Five Questions with Gladis Kersaint
Gladis Kersaint, the new dean of the Neag School of Education, arrived at UConn in June and is spending her first winter in the Northeast. She’s a mathematics education scholar and most recently worked at the University of South Florida, where she was associate dean of academic affairs and research for the College of Education.
We caught up with her recently to chat about her thoughts on education in America and less serious matters in our ongoing series, “Five Questions With.”
Q. What was your childhood like?
A. I was born in the Bahamas, and I am of Haitian heritage. My family moved to Miami, where I grew up since I was a year old. I’m the fourth of five children. I would say that my childhood was rather ordinary. I’m of that era where you stayed out all day until the streetlights came on. I spent a lot of time hanging out with friends, including going to the local community pool. Given the time period, we did not spend a lot of time staring at the computer.
People may be surprised to learn that I studied music early in life. In fact, I was in a special music program in middle school in which I spent four days in regular school and went to another school once a week to study music. It was a holistic music program that focused on developing a variety of skills, such as music theory, composition, and the like. Unfortunately, I didn’t stick with it.
I also was a candy striper volunteer at Miami’s Jackson Memorial Hospital. My sister worked there and my parents believed it was important engage me in structured activities. I ran errands, escorted patients out of the hospital, passed out magazines, and sometimes just talked to people who were there for many days.
My parents were not college-educated. My father was a skilled tradesman – a welder and mechanic. My mother worked in the service industry.
Q. What do you think is the single biggest issue in U.S. education today?
A. I don’t know if there is a single biggest issue. I think there are a number of issues. An important issue is ensuring that we give full support to public education. One of my concerns is the perception that we can address ineffective schools or low-performing schools by considering alternatives, such as school choice. That doesn’t address the core issue. It just provides options, which I don’t want to take away. But I think it’s more important to provide all students with access to high-quality public education.
I think, as a society, we need to look at the importance of education, not in terms of lip service, but it terms of really putting the resources behind the things we say we value. We want all students to be educated, we want all students to be taught by highly qualified, effective teachers. We want all schools to have the resources needed to support learning. All of those things are based on a commitment by the citizens and the government to provide the resources to do that. Yet when there’s a budget crisis, what sees the impact immediately? Education. We should commit to long-term approaches to systematically improve education and stick with it long enough to see the results. Education should not be at the mercy of political whims.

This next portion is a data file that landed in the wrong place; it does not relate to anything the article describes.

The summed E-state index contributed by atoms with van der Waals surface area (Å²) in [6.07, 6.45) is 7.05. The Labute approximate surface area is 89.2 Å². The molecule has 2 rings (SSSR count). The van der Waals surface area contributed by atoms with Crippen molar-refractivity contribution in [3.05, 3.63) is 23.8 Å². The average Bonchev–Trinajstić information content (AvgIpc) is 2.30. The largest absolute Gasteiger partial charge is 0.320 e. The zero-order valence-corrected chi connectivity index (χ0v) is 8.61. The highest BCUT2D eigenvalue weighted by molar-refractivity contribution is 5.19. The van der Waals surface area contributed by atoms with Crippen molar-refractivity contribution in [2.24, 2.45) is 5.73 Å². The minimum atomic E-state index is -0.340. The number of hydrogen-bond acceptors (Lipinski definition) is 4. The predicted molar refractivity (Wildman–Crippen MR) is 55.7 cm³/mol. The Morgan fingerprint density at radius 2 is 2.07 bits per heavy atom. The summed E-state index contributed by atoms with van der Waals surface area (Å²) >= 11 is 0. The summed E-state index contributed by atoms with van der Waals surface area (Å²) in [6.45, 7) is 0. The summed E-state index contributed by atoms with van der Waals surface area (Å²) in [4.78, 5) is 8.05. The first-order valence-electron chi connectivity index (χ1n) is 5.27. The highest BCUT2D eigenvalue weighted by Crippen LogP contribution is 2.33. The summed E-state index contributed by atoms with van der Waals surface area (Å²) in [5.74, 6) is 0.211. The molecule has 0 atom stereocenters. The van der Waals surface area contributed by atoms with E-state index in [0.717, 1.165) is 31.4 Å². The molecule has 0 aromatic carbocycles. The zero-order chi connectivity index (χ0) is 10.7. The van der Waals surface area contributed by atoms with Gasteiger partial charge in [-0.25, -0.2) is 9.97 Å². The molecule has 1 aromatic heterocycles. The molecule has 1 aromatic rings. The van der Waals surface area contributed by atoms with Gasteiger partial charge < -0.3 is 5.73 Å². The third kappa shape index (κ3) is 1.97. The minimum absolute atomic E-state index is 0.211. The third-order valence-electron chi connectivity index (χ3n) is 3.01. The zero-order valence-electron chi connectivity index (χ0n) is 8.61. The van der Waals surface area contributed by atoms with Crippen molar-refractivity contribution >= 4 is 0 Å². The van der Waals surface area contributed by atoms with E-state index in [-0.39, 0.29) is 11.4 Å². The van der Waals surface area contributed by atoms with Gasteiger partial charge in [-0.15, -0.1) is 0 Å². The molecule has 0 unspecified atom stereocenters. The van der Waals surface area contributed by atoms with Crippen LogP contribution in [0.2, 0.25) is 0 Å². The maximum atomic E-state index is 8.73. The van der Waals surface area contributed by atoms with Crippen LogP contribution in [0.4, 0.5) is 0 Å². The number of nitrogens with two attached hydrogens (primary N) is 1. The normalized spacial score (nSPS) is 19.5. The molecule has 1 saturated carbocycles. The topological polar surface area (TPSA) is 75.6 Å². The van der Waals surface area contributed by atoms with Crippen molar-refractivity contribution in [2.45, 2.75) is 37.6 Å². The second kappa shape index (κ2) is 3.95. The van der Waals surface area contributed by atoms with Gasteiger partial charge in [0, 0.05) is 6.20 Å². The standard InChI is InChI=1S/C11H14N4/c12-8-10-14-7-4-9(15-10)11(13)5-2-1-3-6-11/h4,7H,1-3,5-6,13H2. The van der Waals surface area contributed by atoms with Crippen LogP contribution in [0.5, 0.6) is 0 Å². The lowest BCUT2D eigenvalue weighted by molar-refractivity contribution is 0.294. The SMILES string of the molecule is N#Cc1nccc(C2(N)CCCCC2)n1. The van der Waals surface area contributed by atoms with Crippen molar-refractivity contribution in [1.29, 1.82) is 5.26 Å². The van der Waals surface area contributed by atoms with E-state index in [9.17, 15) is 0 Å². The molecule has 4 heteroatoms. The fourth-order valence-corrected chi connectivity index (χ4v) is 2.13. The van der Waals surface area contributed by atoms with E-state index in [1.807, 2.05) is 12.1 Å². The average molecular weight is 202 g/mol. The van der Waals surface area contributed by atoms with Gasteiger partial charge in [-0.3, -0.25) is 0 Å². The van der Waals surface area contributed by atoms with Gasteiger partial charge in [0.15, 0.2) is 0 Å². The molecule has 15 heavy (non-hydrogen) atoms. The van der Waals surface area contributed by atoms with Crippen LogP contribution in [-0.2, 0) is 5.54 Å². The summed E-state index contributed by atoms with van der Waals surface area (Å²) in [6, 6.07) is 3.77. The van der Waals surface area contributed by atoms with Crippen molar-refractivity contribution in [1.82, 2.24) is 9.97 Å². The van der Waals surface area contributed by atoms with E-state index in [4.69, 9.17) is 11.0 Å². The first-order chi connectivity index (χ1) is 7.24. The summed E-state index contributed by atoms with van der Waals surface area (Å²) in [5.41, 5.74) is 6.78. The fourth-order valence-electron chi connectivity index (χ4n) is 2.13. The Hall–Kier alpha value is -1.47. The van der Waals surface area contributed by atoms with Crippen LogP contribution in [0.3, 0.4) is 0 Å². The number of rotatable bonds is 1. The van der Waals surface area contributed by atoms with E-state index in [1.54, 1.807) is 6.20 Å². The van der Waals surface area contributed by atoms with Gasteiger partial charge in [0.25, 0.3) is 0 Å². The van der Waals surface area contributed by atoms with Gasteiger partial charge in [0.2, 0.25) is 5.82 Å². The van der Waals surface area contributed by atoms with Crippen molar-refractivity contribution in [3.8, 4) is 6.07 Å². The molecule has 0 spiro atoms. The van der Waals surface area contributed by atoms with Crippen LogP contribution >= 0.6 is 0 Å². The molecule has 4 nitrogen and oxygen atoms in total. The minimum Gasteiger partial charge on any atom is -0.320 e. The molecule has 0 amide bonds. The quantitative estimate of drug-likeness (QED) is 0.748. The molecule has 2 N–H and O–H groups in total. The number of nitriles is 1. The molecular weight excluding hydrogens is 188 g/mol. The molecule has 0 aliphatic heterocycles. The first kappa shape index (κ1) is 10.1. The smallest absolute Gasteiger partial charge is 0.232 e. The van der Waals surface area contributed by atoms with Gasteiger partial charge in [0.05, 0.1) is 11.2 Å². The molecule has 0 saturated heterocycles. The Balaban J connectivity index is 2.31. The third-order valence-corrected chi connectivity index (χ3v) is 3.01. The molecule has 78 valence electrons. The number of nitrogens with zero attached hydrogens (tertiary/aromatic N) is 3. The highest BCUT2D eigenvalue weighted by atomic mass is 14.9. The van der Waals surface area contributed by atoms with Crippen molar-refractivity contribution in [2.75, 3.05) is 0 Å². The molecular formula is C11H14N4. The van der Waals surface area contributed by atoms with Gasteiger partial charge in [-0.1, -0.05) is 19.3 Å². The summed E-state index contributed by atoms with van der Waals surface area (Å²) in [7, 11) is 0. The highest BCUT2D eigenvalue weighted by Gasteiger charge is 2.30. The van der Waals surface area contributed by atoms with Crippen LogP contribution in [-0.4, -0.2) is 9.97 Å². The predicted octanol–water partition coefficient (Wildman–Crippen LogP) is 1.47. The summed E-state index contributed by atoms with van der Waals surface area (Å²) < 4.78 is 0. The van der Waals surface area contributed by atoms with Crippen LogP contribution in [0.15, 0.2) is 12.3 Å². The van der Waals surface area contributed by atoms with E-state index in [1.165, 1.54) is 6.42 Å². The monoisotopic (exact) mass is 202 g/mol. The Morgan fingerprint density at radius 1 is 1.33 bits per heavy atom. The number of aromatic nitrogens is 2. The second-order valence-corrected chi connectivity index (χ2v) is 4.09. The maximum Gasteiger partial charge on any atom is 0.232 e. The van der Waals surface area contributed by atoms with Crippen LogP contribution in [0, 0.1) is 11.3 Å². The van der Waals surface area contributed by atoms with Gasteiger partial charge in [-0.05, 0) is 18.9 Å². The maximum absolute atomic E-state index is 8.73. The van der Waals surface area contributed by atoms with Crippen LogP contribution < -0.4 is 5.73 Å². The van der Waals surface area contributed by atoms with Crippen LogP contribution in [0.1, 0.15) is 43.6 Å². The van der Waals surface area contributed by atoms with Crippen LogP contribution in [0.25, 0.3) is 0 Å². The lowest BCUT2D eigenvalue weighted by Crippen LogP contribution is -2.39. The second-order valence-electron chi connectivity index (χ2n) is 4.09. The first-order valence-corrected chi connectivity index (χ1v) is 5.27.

Q. How can UConn’s Neag School of Education help address the student achievement gap in Connecticut?
A. Part of the attraction for me to come to the Neag School is its long-term commitment to address social justice and equity issues. In a recent newsletter, we gave an update on the work of six faculty members hired in 2013 to bolster work at Neag focusing on equity issues and factors that affect student achievement. They are not just looking at the gap, but other factors that affect student experiences and engagement, such as school climate, positive behavior supports, and the influence of local and federal policies. For Connecticut, a key issue is preparing educators to meet the needs of shifting student demographics to ensure all students can be successful.
Q. What would someone be surprised to know about you?
A. I took swimming lessons when I was in my 40s and now I can float. After Hurricane Katrina, I figured it might be important to learn how to swim. I’m from the Caribbean and from Florida, so people say, ‘of course you know how to swim. You’re around water all the time.’ I am not afraid of water, but I never learned how to swim. It was hard to learn at that age. At this point, I don’t consider myself a swimmer, but I do have some survival skills.
Q. What do you like to do for fun?
A. Because I am new to Connecticut and this role, I’ve been investing most of my time learning about UConn, the Neag School, and the educational context in Connecticut, including getting to know key stakeholders in each of these areas. People might not consider it “fun,” but I’m finding it quite interesting and believe this is what I need to do now.
The one thing that I am doing for the first time in my life is learning to cook. Actually, I am using Blue Apron. They deliver a box of ingredients and a recipe to your home and you use it to make the meals. I am learning quite a bit.